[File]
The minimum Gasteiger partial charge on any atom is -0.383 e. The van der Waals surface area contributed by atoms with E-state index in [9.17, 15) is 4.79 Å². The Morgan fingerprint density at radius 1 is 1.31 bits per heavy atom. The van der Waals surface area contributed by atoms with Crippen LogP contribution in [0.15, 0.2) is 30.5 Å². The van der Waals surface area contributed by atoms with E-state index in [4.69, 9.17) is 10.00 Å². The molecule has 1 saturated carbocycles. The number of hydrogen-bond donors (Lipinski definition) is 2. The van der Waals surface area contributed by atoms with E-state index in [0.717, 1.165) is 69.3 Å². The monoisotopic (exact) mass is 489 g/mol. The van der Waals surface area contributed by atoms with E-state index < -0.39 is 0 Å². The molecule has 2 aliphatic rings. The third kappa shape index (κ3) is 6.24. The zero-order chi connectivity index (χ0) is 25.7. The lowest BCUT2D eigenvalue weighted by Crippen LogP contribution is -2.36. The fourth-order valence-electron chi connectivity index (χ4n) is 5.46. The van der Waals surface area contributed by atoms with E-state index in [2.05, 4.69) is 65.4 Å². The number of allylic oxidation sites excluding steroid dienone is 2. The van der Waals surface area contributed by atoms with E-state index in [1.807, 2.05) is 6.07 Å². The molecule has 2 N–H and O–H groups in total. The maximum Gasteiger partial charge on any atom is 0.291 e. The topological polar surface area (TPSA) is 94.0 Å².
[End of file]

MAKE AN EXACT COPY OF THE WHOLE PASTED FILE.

The minimum Gasteiger partial charge on any atom is -0.383 e. The van der Waals surface area contributed by atoms with E-state index in [9.17, 15) is 4.79 Å². The Morgan fingerprint density at radius 1 is 1.31 bits per heavy atom. The van der Waals surface area contributed by atoms with Crippen LogP contribution in [0.15, 0.2) is 30.5 Å². The van der Waals surface area contributed by atoms with E-state index in [4.69, 9.17) is 10.00 Å². The molecule has 1 saturated carbocycles. The number of hydrogen-bond donors (Lipinski definition) is 2. The van der Waals surface area contributed by atoms with E-state index in [0.717, 1.165) is 69.3 Å². The monoisotopic (exact) mass is 489 g/mol. The van der Waals surface area contributed by atoms with E-state index < -0.39 is 0 Å². The molecule has 2 aliphatic rings. The third kappa shape index (κ3) is 6.24. The zero-order chi connectivity index (χ0) is 25.7. The lowest BCUT2D eigenvalue weighted by Crippen LogP contribution is -2.36. The fourth-order valence-electron chi connectivity index (χ4n) is 5.46. The van der Waals surface area contributed by atoms with E-state index in [2.05, 4.69) is 65.4 Å². The number of allylic oxidation sites excluding steroid dienone is 2. The van der Waals surface area contributed by atoms with E-state index in [1.807, 2.05) is 6.07 Å². The molecule has 2 N–H and O–H groups in total. The maximum Gasteiger partial charge on any atom is 0.291 e. The topological polar surface area (TPSA) is 94.0 Å².